It also describes a method and apparatus by which the contents of objects such as steel shipping containers as used for road, rail and maritime freight, can be X-rayed and a mean atomic number profile generated of the contents for the analysis using conventional image analysis techniques. These methods and apparatus have been used to identify the presence of particular substances or combinations of substances within a container, whereby an alarm signal is generated if one or more criteria is satisfied so as for example to prevent the loading or subsequent transit of a container so identified.
In a preferred method as aforesaid for detecting the mean atomic number of a mass of material in an object (typically within a container and therefore hidden from view), comprises the steps of:
By significantly higher is meant at least twice and typically five or six times or more the energy of the first mentioned high energy X-rays. Thus if the lower high energy X-rays are of the order of 1 MeV, the higher energy X-rays will be typically of the order of 5 or 6 MeV.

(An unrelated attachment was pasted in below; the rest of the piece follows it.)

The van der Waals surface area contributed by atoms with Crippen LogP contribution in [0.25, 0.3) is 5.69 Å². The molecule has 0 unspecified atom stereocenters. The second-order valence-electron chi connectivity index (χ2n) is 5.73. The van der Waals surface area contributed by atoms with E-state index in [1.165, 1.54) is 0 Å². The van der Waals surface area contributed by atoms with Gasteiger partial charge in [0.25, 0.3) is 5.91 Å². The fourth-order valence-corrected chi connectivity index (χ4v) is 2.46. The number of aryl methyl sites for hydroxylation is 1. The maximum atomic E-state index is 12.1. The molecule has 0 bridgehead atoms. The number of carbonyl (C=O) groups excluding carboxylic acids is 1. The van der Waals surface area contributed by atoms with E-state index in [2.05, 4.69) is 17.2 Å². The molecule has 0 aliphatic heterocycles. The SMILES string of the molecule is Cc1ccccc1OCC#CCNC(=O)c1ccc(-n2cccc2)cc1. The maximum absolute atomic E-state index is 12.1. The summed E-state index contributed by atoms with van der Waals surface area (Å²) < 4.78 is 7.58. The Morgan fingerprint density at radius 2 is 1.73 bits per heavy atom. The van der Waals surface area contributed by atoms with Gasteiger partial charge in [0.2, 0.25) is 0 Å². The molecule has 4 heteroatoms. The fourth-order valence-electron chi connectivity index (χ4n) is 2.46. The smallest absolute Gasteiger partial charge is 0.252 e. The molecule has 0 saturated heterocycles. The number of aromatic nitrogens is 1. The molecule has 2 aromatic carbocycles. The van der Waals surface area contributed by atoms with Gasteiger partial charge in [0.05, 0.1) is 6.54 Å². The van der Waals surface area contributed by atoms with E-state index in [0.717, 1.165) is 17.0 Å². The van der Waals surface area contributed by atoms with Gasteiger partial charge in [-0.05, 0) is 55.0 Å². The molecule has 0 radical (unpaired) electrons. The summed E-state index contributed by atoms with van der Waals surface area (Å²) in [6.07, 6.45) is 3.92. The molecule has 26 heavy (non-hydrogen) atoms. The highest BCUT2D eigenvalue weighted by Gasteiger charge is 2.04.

A preferred embodiment of the invention described in EP 0621959 comprises a single broad energy band X-ray source which projects a range of high energy X-rays of 1 MeV and above, towards the object; a composite detector which is placed beyond the object, and which on bombardment by transmitted X-rays produces substantially simultaneously:
According to one aspect of the present invention, a thin X-ray absorber is placed upstream of the object so as to remove low energy X-rays.
Material discrimination is reversed at low energies (as in a baggage scanner which uses X-rays of approximately 100 keV), and so a very low energy component in the beam will dilute or weaken any material discrimination at higher energies.
One form of absorber is lead and typically a sheet is used some 10 mm thick. This removes X-rays below 0.5 MeV.